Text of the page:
Do you know you can open shortcut files (.lnk files) with Run?
I used to think that the most efficient way to open software is using the custom Windows keyboard shortcut. It IS fast. But there’s only so much keys that you can use. Plus, sometimes, somehow, the keyboard shortcut will be reset automatically to None, and then you’ll have to set the shortcut again.
And then I realize that I can use the Run command (Windows+R) in Windows to launch software.
- Create a folder in your desktop (I personally named it “Links”)
- Add that folder to Windows PATH
- Put shortcuts in that folder and rename the shortcuts to make it shorter (e.g. rename “chrome” to “c”)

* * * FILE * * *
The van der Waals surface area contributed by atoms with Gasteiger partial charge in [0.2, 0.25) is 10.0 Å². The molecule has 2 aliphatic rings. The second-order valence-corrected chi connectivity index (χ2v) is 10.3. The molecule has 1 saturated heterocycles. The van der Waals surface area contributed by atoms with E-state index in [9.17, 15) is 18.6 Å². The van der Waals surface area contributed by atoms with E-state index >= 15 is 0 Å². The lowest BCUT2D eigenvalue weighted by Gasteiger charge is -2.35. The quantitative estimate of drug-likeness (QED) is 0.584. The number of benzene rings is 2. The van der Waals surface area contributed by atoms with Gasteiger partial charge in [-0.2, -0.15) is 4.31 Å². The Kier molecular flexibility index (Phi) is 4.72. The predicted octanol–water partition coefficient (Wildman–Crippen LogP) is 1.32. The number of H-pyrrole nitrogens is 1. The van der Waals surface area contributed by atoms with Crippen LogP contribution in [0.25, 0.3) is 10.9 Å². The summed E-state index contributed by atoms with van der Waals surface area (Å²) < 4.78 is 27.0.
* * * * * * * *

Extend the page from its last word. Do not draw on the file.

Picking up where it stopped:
- Then you can use the Run command to run all the things inside that folder (e.g. to run chrome, I press Windows+R, type “c”, hit Enter)
If you don’t have the Windows key, you can just set the keyboard shortcut for the Run command. (I personally set it to Ctrl+Alt+Left)
This way you can open all software you want with just a few keystrokes. The benefits against the alternatives:
- vs. keyboard shortcut: no need to reset the keyboard shortcut and you can use more than one character (I use “n” for Sticky Notes and “np” for Notepad++)
- vs. Desktop shortcut: your desktop will be clean (the only thing you should put in your Desktop is one folder, the “Links” folder)
- vs. Windows Search: marginally quicker and can reach unindexed folders
- Aside from running software (.exe, .lnk) You can use it to run scripts (.bat, .reg), use the default run command (ncpa.cpl, regedit, cmd, powershell), open files (even if those files are not located in drive C), etc.